Two numbers resulted in a New Zealand nobody ever imagined they would see.
They were the two numbers that convinced Prime Minister Jacinda Ardern and Cabinet to move the entire country into lockdown, a country in which most people will be confined to their homes, shops shut, businesses shut.
"Normal" life will be suspended, for an indefinite period.
One of those numbers was small – two. It was the number of cases of Covid-19 believed to be from community transmission rather than travel.
The other number was much, much larger: "tens of thousands."
That was the number of lives Ardern had been told would be taken in New Zealand if Covid-19 was allowed to spread without restraint.
Ardern revealed that number on Monday when explaining why she had decided to move to lockdown.
It was the first time she had announced the predicted death toll out loud.
She did it to drive home why such an extraordinary measure was needed: to avoid the same fate as Italy where Covid-19 has overwhelmed the health system and thousands have died.
About a month ago when Covid-19 was first starting to spread in other countries, a commentator was asked about China's success in apparently stalling the virus by implementing stringent measures such as lengthy lockdowns on its people.
The commentator said China could take extreme steps that no Government in a democratic country would be able to take. Others had said the same thing.
Or so they thought.
Country after country has now implemented lockdowns and just before midnight on Wednesday New Zealand will join them.
Now even democracy is on hold: Parliament will be called back on Wednesday to pass the laws required for the lock-down, and the powers for it to be enforced. Then Parliament will be adjourned for an indefinite period.
Police and the Defence Force will patrol, making sure nobody is breaching the lockdown rules.
The decision had seemed inevitable at least since late last week when the number of cases in New Zealand started increasing by more than 10 a day. The day of Ardern's announcement, that increased to 36 new cases.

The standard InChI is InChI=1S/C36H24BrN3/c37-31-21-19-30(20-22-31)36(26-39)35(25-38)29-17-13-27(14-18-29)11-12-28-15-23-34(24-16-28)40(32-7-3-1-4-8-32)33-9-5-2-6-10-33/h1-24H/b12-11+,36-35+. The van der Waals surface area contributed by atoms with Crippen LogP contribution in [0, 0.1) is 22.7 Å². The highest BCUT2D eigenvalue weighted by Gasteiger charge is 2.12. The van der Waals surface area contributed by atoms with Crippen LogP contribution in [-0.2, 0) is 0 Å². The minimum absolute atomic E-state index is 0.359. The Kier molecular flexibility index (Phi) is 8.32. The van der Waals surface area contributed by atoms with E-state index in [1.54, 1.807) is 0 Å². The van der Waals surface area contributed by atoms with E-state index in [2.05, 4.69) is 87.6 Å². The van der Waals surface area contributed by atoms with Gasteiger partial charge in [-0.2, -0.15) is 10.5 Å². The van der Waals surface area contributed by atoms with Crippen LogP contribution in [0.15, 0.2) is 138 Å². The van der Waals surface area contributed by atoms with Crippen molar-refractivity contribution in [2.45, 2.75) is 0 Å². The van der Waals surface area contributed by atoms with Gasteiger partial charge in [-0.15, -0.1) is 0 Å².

But the inevitable still comes as a shock when it is a reality. It has left people scrambling to try to get home, and Air NZ scrambling to try to get extra flights put on.
Officials could not yet answer all the questions about exactly how it would work, and what and was not allowed.
For some days, others had been urging the Government to move faster including the Opposition and some scientists.
But Ardern could not take such a move too early. Such is the upheaval to peoples' lives that she needed to be able to say for sure that the previous restrictions had not worked enough.
They may have slowed transmission, but had not contained it enough.
There was a very fine line between leaving it too late, and moving too early. It is the finest line Ardern will ever have to walk.
Now ahead of people lies weeks of solitude and worry.
Worry about families, and friends, worry about jobs and mortgages. The Government has also taken steps to try to reduce that worry, but it has also made it clear that it cannot ensure every job will be kept, and every business will stay alive.
Ahead of Ardern lies worry too. She will be praying it works, that the upheaval to people's lives and livelihoods is worth it.
Ardern had given sufficient forewarning that she would move when community transmission was clear. That became clear yesterday.
Given those two cases were in different parts of the country and there was no idea where they had contracted the virus, there was little point in half-measures such as regional lockdowns.
The cost to the economy, to jobs, to businesses for each day of that lockdown will be massive. But a cost in lives is worse. And that was the rub.